This section is from the book "The Practical Book Of Interior Decoration", by Harold Donaldson Eberlein, Abbot Mcclure, Edward Stratton Holloway. See also: The Victorian House Book: A Practical Guide to Home Repair and Decoration.
As has been said in Part I, Chapter IX (Nineteenth Century Episodes And After), simplicity and right organisation are prominent tenets of the newer school, and it is recognised that the correct handling of backgrounds is necessary to this result. If they are to be prominently decorative a restful balance must elsewhere be secured and, as this involves the sacrifice of many other decorative possibilities, it is frequently found more feasible that they should remain backgrounds and allow the introduction of decoration in other objects. There is, therefore, with this school a recognised use of walls in greys, creams, buffs and other tints and light tones. These have now for some time past, however, been so largely employed by good decorators that it is felt by the moderns that they make somewhat for monotony and that stronger colour may often advantageously be used. This is but a return to the past, for during the period from Queen Anne to Adam walls both plain and panelled were often in virile tones. They were still tones, nevertheless, and bright blues, red orange, and the like, were certainly not used.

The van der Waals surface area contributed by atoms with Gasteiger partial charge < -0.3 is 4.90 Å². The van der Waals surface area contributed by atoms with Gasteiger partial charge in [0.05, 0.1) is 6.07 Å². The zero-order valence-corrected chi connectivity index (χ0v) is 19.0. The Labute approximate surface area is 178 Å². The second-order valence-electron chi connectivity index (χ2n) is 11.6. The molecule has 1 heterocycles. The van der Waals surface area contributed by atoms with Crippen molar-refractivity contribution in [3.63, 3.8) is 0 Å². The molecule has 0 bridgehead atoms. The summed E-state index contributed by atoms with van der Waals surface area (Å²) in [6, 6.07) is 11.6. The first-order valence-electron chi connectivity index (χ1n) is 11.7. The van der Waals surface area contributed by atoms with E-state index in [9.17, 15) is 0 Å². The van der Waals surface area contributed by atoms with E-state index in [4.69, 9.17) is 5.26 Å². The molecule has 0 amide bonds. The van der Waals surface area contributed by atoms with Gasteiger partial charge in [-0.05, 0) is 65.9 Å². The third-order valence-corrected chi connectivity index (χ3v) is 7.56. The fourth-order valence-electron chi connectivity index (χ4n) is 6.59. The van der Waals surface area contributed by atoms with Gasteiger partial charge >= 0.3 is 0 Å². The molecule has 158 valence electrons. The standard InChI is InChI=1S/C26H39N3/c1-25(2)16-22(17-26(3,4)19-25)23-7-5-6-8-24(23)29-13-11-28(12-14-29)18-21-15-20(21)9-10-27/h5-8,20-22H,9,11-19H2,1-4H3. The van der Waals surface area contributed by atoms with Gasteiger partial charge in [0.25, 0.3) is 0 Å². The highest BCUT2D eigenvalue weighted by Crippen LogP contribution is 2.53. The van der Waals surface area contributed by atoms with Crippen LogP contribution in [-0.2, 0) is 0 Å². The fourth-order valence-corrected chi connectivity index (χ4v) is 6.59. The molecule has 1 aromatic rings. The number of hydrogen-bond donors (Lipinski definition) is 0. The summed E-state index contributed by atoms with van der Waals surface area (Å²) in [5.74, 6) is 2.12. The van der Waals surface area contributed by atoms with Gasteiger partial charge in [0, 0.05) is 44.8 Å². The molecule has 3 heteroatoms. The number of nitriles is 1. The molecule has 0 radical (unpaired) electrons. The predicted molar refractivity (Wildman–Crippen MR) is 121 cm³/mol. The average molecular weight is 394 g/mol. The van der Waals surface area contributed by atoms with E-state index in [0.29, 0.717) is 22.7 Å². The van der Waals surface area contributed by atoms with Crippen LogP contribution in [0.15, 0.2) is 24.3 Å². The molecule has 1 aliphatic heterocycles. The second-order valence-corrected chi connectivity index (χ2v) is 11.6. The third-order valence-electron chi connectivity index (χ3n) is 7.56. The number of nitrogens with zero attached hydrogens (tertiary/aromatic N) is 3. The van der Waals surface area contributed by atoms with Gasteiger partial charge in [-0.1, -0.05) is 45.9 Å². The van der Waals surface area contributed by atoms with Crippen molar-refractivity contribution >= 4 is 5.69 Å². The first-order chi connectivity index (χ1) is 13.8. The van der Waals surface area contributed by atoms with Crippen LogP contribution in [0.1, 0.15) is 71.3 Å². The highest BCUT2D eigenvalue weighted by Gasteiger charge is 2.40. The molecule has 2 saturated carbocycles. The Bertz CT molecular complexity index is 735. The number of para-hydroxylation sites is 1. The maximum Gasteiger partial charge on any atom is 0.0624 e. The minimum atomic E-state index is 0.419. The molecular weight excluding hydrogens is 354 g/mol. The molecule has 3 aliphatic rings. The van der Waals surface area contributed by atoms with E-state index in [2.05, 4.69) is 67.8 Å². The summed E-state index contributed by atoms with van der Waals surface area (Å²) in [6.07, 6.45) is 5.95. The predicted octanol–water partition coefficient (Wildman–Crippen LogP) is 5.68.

If we had but one or two rooms to consider, quite brightly coloured walls might easily be managed, but if a certain degree of unity be lacking in the background it will be difficult to supply it elsewhere, and if one strong colour be adopted throughout it will become exceedingly tiresome before many months of its company.
For plain-coloured walls, whether quiet or in brighter hue, any of the resources mentioned in the previous section may be drawn upon. Painted and sand-finished walls are among the very best for this method, but paper also is frequently used. That with some texture or slight mottling is better than a perfectly smooth surface. Narrow vertical stripes are also good and give an approximately plain result. Gold and silver papers are rich and handsome and grass-cloth papers are unexcelled.
As a sense of unity is all that is required, there may be some considerable variation in colour or surface in the different rooms. If, for example, a silver-grey grass-cloth paper is the general covering the employment of a grey blue of fairly strong shade, or of silver paper in one or two rooms would not create undue dissimilarity; nor would strong yellow, salmon or light tan vary too greatly from a general tone of cream,